The Tell Sougha is located in Lebanon, in the Bekaa Valley, near Laboué. This site has not been officially searched. However, many bronze objects are said to have been found in the cemetery adjacent to the tell.
The specialists recognized a homogeneous set of objects dating from the end of the 3rd millennium BC and the beginning of the 2nd. The tools, weapons and trimmings found were such that the occupants of the tombs were described as "bearers of torques" and seen as a contribution from outside populations.
The metal weapons found are made up of axes, spears and daggers. The ornaments are pins, bracelets and torques.
The manufacturing process is clear: the objects were molded, then finished by hammering and polishing.
Much of the weapons are similar to what was found in Byblos and Ugarit. The torques, nine in number, are found mainly in the Europa of the time (Hungary, Bohemia, Austria, Southern Germany, Switzerland, Eastern France) but also in northern Syria. It is these elements that were at the origin of the name of "bearers of torques" by Shaaeffer, excavator of Ugarit.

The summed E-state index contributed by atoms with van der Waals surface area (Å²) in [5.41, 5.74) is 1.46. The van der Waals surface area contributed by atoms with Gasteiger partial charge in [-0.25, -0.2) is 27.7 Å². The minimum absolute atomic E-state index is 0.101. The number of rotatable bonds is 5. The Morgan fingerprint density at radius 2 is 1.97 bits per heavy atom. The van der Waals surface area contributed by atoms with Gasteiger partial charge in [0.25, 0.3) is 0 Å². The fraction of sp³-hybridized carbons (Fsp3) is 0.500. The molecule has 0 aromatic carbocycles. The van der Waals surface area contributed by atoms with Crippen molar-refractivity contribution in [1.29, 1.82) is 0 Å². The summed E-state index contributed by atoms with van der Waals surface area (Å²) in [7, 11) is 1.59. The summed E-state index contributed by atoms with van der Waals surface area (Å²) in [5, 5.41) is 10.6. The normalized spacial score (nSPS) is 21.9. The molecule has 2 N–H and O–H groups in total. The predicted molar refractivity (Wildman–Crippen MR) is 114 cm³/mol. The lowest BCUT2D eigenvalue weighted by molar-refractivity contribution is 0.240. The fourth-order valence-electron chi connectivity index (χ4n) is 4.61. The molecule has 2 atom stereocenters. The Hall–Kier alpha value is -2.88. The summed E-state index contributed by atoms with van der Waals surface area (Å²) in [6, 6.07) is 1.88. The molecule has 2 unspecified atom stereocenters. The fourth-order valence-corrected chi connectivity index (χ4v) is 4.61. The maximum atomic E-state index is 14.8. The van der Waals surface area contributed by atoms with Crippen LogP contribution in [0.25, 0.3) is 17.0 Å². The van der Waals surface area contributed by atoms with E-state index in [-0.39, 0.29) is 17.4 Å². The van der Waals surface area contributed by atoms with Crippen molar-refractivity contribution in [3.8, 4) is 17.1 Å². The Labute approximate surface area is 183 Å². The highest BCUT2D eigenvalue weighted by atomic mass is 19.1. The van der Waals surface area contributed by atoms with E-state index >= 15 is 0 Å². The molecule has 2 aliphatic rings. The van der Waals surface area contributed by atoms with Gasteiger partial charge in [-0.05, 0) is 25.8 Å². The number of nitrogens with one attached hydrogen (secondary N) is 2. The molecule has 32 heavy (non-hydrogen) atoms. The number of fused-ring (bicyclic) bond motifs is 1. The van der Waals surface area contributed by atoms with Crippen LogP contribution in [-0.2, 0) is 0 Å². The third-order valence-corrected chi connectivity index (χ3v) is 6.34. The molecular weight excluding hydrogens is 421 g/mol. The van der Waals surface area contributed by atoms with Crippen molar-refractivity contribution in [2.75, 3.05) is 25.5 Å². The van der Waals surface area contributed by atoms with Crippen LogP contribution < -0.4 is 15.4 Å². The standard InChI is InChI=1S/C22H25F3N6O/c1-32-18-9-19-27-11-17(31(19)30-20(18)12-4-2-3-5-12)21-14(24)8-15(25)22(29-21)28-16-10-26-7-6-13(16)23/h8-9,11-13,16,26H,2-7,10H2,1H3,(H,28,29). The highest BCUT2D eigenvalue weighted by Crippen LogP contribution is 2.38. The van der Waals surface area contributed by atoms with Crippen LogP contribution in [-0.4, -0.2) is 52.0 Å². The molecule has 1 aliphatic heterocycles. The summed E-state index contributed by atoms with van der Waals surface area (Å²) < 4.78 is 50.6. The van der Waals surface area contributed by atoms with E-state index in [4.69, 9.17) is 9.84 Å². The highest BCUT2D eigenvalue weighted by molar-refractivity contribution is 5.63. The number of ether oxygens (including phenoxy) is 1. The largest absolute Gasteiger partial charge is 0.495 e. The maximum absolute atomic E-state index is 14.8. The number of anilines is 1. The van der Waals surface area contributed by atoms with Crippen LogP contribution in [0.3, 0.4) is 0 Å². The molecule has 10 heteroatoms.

Theories of arrivals of foreign populations in Syria / Palestine are now abandoned. Conversely, the anteriority of the finds of the Levant and similarities with those of Byblos and Ugarit - both of which are open ports on the Mediterranean Sea - show rather human movements from the Levant to Europa from 2100 to 1800 BCE.
These movements are not surprising for researchers who have studied the texts of the Assyrian merchants of Kanes. They knew how to travel very far. And I consider, moreover, that they used maritime navigation (see here the probable route around Anatolia). Moreover, the latter, at certain moments in their lives, might have an interest in fleeing the power of Assur: especially during inheritances. Indeed, it appears, following the translation of the texts, that during these moments, the residents of the famous merchant city knew how to recover the maximum of debts of the current operations, without worrying about the reality of the Anatolian descendants (see here).
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